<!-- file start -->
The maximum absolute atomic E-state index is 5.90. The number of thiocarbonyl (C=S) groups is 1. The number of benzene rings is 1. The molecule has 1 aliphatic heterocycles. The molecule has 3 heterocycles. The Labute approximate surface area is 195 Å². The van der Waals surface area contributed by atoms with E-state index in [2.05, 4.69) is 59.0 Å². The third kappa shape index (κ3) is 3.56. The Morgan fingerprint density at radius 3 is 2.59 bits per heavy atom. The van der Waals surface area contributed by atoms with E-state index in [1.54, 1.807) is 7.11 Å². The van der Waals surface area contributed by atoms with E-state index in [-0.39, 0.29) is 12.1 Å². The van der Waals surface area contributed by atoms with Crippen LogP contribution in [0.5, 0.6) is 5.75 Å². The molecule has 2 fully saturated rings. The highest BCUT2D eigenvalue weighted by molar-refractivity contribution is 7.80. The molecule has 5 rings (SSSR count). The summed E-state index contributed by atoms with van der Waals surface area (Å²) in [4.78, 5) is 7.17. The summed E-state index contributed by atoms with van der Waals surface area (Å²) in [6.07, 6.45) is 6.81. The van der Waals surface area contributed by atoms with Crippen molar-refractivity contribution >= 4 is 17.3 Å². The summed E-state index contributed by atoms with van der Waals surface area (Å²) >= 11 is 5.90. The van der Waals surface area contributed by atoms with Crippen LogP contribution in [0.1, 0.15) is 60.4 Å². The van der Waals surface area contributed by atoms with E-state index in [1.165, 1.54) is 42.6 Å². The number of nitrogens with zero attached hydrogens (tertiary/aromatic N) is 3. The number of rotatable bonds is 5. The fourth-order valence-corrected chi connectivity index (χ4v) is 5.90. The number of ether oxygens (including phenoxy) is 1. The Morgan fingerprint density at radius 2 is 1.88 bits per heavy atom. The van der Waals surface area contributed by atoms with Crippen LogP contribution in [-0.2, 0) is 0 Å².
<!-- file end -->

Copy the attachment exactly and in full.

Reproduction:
The maximum absolute atomic E-state index is 5.90. The number of thiocarbonyl (C=S) groups is 1. The number of benzene rings is 1. The molecule has 1 aliphatic heterocycles. The molecule has 3 heterocycles. The Labute approximate surface area is 195 Å². The van der Waals surface area contributed by atoms with E-state index in [2.05, 4.69) is 59.0 Å². The third kappa shape index (κ3) is 3.56. The Morgan fingerprint density at radius 3 is 2.59 bits per heavy atom. The van der Waals surface area contributed by atoms with E-state index in [1.54, 1.807) is 7.11 Å². The van der Waals surface area contributed by atoms with E-state index in [-0.39, 0.29) is 12.1 Å². The van der Waals surface area contributed by atoms with Crippen LogP contribution in [0.5, 0.6) is 5.75 Å². The molecule has 2 fully saturated rings. The highest BCUT2D eigenvalue weighted by molar-refractivity contribution is 7.80. The molecule has 5 rings (SSSR count). The summed E-state index contributed by atoms with van der Waals surface area (Å²) in [4.78, 5) is 7.17. The summed E-state index contributed by atoms with van der Waals surface area (Å²) in [6.07, 6.45) is 6.81. The van der Waals surface area contributed by atoms with Crippen molar-refractivity contribution >= 4 is 17.3 Å². The summed E-state index contributed by atoms with van der Waals surface area (Å²) >= 11 is 5.90. The van der Waals surface area contributed by atoms with Crippen LogP contribution in [0.1, 0.15) is 60.4 Å². The van der Waals surface area contributed by atoms with E-state index in [1.165, 1.54) is 42.6 Å². The number of nitrogens with zero attached hydrogens (tertiary/aromatic N) is 3. The number of rotatable bonds is 5. The fourth-order valence-corrected chi connectivity index (χ4v) is 5.90. The number of ether oxygens (including phenoxy) is 1. The Morgan fingerprint density at radius 2 is 1.88 bits per heavy atom. The van der Waals surface area contributed by atoms with Crippen LogP contribution in [-0.2, 0) is 0 Å².